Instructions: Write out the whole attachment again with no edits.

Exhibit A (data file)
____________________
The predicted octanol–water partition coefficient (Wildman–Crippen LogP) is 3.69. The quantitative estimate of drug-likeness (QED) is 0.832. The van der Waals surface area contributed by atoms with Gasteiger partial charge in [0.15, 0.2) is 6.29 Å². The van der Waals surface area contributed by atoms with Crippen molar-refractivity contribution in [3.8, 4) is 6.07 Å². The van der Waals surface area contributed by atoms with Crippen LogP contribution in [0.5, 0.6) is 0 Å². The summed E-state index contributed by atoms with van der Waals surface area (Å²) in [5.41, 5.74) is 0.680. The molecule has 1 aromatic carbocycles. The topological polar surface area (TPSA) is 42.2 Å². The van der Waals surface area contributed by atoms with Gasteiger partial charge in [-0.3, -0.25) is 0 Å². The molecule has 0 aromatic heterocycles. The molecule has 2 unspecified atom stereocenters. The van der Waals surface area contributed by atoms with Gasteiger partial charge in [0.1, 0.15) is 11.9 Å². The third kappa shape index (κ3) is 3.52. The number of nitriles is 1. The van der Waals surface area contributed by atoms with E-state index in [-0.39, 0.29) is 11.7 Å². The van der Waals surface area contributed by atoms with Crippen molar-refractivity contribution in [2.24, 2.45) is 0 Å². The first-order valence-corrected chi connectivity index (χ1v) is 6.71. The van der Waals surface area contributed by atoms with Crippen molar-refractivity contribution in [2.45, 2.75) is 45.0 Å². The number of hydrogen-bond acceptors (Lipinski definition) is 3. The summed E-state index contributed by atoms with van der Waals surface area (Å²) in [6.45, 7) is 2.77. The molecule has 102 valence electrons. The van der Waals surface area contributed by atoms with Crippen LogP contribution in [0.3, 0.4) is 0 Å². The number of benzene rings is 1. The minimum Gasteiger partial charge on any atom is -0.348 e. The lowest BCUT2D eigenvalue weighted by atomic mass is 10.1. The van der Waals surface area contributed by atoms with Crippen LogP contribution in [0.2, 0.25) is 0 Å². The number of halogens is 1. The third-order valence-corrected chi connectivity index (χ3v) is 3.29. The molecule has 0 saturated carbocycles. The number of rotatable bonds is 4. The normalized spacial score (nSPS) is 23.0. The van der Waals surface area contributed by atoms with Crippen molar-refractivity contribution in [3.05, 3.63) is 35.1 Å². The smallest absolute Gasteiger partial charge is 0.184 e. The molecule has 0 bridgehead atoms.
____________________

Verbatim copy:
The predicted octanol–water partition coefficient (Wildman–Crippen LogP) is 3.69. The quantitative estimate of drug-likeness (QED) is 0.832. The van der Waals surface area contributed by atoms with Gasteiger partial charge in [0.15, 0.2) is 6.29 Å². The van der Waals surface area contributed by atoms with Crippen molar-refractivity contribution in [3.8, 4) is 6.07 Å². The van der Waals surface area contributed by atoms with Crippen LogP contribution in [0.5, 0.6) is 0 Å². The summed E-state index contributed by atoms with van der Waals surface area (Å²) in [5.41, 5.74) is 0.680. The molecule has 1 aromatic carbocycles. The topological polar surface area (TPSA) is 42.2 Å². The van der Waals surface area contributed by atoms with Gasteiger partial charge in [-0.3, -0.25) is 0 Å². The molecule has 0 aromatic heterocycles. The molecule has 2 unspecified atom stereocenters. The van der Waals surface area contributed by atoms with Gasteiger partial charge in [0.1, 0.15) is 11.9 Å². The third kappa shape index (κ3) is 3.52. The number of nitriles is 1. The van der Waals surface area contributed by atoms with E-state index in [-0.39, 0.29) is 11.7 Å². The van der Waals surface area contributed by atoms with Crippen molar-refractivity contribution in [2.24, 2.45) is 0 Å². The first-order valence-corrected chi connectivity index (χ1v) is 6.71. The van der Waals surface area contributed by atoms with Crippen molar-refractivity contribution in [2.45, 2.75) is 45.0 Å². The number of hydrogen-bond acceptors (Lipinski definition) is 3. The summed E-state index contributed by atoms with van der Waals surface area (Å²) in [6.45, 7) is 2.77. The molecule has 102 valence electrons. The van der Waals surface area contributed by atoms with Crippen LogP contribution in [0.3, 0.4) is 0 Å². The number of benzene rings is 1. The minimum Gasteiger partial charge on any atom is -0.348 e. The lowest BCUT2D eigenvalue weighted by atomic mass is 10.1. The van der Waals surface area contributed by atoms with Crippen LogP contribution in [0.2, 0.25) is 0 Å². The number of halogens is 1. The third-order valence-corrected chi connectivity index (χ3v) is 3.29. The molecule has 0 saturated carbocycles. The number of rotatable bonds is 4. The normalized spacial score (nSPS) is 23.0. The van der Waals surface area contributed by atoms with Crippen molar-refractivity contribution in [3.05, 3.63) is 35.1 Å². The smallest absolute Gasteiger partial charge is 0.184 e. The molecule has 0 bridgehead atoms.